Viewing entries tagged
book reviews

Book Talk: The Book Itch by Vaunda Micheaux Nelson, illustrated by R. Gregory Christie

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Book Talk: The Book Itch by Vaunda Micheaux Nelson, illustrated by R. Gregory Christie

I also had a chance to give a book talk on a special book that I recently read--The Book Itch: Freedom, Truth, and Harlem's Greatest Bookstore. It's book that represents my desire to see publishers publish more diverse books to more fully represent kid readers of various backgrounds. It is also a book that touches on my favorite period of American history--the Harlem Renaissance. And it represents one of my favorite places to hang: the local indie bookstore.

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2016: Reading in Review

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2016: Reading in Review

My personal reading this year has been specifically targeted toward reading more ethnically diverse books. I am on a mission to figure out who I am going to be as a book publishing professional in light of what I see in our American culture. (You can read more about my mission here.) With all the gathering of stories, characters, platforms, ideologies, and perspectives, I don’t have words yet for how I feel like I have been shaped, emboldened, or propelled by what I’ve read.

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Women's History Month Profile: Chimamanda Ngozi Adichie—Writing to Power

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Women's History Month Profile: Chimamanda Ngozi Adichie—Writing to Power

Adichie tells the story of a Nigerian family under the oppression of a fanatically religious father. The story is told through the sensitive eyes of fifteen-year-old Kambili. The wealthy and privileged family consists of father, Eugene; mother, Beatrice; elder son, Jaja; and younger daughter Kambili. They are members of the Igbo tribe and live in Enugu. Despite his tyrannical rule over his family, Eugene is known an upstanding businessman and kind-hearted, generous philanthropist who gives to widows, pays tuition for over one hundred poor children, and funds the efforts of his local Catholic church.

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30+ Ways to Show Your Favorite Author Some Love

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30+ Ways to Show Your Favorite Author Some Love

So do you really love the writing in that book you're reading? Are you so engrossed in the story that you forget you are actually reading? Has this book challenged you to live a better life? Give more? Work harder? Go the distance when you first thought you should quit? Take that leap of faith? Yes? Well, you need to get off your duff and show some love!

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Are Book Bloggers Becoming Like the Radio DJs of the 50s and 60s?

Once again I pose a question that links my two worlds: music and books.

I was reading in The Indie Band Survival Guide (yes, I am eating this book for breakfast) that radio DJs used to be paid by recording companies to place new music from their recording artists into their daily rotation (or playlist). Don’t act like you don’t know what I’m talking about. You’ve heard of payola. Artists became overnight sensations and their songs instant hits just because their record company had the clout and money to pay enough major-media-market DJs to play their singles. This scenario was portrayed in the Tom Hanks' movie That Thing You Do. Supposedly there were laws passed once the practice got way out of hand, and paying DJs to play certain music was outlawed. According to the book, paying DJs still goes on but through third party promoters, advertisements, and gifting stations with things like vans and concert tickets. Rules are made to be…bent, I guess.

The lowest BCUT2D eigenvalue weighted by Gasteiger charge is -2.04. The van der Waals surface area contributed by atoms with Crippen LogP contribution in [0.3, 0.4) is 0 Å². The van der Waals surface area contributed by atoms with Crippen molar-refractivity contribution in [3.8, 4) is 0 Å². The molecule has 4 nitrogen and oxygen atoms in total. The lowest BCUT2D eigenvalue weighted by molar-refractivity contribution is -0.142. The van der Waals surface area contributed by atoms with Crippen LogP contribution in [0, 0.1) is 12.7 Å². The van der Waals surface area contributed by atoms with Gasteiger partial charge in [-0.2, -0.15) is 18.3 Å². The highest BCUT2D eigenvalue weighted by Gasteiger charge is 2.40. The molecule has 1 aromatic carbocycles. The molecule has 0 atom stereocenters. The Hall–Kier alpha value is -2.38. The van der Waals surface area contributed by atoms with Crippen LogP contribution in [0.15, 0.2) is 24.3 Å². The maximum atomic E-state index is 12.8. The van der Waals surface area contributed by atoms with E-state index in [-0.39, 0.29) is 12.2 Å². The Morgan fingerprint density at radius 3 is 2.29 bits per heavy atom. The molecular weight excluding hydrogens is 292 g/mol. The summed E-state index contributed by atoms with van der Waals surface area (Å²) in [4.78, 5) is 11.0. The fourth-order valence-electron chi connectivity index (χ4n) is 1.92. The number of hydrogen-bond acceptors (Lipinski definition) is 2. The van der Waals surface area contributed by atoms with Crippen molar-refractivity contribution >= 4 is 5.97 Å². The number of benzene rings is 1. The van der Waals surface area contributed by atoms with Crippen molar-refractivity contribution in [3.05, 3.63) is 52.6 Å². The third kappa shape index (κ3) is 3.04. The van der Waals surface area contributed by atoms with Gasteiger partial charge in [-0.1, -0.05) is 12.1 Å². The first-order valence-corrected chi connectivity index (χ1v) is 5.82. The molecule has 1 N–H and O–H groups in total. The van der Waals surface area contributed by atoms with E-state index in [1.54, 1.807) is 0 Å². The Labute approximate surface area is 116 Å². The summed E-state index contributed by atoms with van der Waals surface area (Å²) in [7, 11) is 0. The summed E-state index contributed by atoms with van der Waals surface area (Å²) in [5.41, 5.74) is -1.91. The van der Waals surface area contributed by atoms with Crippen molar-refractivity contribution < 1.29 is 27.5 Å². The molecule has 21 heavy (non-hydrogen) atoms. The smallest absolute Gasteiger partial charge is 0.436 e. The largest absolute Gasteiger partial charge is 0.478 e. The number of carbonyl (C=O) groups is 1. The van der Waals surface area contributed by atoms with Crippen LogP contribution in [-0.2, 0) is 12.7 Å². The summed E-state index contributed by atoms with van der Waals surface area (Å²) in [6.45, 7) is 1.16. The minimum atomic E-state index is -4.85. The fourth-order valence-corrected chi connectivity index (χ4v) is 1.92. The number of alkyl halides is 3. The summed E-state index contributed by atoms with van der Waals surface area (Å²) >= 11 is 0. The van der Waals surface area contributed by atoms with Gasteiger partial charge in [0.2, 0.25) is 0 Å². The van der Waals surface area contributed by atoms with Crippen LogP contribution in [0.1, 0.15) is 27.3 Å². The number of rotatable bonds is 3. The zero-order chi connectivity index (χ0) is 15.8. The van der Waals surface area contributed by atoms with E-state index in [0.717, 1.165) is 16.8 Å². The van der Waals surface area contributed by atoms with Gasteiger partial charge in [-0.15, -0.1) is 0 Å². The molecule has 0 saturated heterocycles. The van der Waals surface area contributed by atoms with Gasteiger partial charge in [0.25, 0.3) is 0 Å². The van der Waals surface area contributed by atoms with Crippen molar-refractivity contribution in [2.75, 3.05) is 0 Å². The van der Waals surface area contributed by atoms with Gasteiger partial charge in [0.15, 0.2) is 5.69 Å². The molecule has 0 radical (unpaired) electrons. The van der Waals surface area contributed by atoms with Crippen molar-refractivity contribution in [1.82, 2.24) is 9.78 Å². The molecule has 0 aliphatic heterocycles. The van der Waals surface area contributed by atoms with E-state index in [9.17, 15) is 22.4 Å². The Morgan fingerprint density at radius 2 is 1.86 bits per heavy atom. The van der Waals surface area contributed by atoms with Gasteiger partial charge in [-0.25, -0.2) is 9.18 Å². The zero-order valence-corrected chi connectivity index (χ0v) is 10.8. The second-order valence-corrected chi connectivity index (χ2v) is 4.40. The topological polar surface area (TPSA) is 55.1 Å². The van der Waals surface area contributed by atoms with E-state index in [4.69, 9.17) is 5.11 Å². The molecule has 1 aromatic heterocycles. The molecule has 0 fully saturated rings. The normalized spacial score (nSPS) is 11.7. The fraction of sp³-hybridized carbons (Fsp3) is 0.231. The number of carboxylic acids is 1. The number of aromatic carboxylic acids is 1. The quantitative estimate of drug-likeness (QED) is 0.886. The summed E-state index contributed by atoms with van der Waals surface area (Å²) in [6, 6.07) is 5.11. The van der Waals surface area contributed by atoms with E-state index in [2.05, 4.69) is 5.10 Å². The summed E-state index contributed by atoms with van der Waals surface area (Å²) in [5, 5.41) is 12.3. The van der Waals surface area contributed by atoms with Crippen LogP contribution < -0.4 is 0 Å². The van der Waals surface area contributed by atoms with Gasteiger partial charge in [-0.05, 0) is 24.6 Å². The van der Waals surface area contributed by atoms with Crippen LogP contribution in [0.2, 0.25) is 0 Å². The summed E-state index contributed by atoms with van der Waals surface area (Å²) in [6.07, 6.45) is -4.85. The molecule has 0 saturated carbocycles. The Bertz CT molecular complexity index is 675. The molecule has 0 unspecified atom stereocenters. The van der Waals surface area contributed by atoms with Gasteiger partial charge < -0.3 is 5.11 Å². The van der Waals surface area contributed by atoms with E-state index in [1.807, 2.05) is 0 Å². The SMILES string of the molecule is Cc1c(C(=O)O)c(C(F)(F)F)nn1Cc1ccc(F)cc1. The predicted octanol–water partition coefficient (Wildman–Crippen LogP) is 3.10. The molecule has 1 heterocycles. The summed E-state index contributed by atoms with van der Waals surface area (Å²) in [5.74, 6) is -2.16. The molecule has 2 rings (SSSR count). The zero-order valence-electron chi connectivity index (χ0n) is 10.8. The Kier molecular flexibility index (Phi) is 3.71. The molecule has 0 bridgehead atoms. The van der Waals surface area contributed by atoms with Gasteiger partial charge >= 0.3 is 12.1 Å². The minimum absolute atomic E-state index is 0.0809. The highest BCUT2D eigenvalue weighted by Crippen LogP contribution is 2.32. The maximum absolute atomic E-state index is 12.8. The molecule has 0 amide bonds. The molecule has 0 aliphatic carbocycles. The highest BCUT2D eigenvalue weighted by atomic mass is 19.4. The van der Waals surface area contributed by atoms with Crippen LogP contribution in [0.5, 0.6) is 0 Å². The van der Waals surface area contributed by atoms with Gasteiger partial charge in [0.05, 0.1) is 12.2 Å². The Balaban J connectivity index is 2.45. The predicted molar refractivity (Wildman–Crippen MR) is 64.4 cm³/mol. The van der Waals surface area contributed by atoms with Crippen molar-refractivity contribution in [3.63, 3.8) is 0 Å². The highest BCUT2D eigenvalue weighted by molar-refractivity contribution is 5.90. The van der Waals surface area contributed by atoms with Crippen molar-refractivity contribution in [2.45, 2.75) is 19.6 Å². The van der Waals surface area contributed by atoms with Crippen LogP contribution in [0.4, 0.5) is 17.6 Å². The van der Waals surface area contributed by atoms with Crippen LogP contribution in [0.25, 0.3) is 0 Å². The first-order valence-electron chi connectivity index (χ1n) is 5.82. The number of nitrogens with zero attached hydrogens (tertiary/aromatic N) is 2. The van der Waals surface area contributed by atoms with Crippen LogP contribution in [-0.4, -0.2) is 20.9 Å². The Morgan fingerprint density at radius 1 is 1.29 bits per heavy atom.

Of course I would never accuse my industry of doing any sort of behavior that would bring its integrity into question. I am only acknowledging the growing influence of book bloggers. I am beginning to see sprinkles of comments on Twitter about publishers needing to send chocolate with their ARCs to “encourage” bloggers to do reviews—and even to do them on a timely basis that coincides with the book’s release. I don't know that they ever get chocolate, but how is that much different than editors being sent sweet treats and being taken out for lunch or dinner? However, I am sure that most publishers are like mine in that they have strict policies about receiving or accepting gifts from clients. I wonder if those kinds of boundaries will need to be in place for book reviewers.

With the Net taking over every form of communication, book bloggers wield some hard-to-match marketing power—for little or nothing. Their opinions and recommendations are revered for their straightforwardness and honesty, and readers buy based on their recs. Many of them have their reviews set up to be automatically posted to Facebook, Twitter, and Amazon.com. So if they say a book is good, then a book is good. If not, well… Hundreds and thousands of potential readers are all at once able to be influenced by what they have to say.

Publishers and authors are becoming more aware of what book review bloggers can do for the sales of their books. My own publishing house has started a book blogger clubThomas Nelson has BookSneeze, and I’m sure other publishers have them as well.

I wonder if any of them have gone beyond offering free books to get book bloggers to feature their books on their sites. On a side note: I wonder if publishers ever use comments from the more popular book bloggers on back cover copy.

What do you think? What have you heard?

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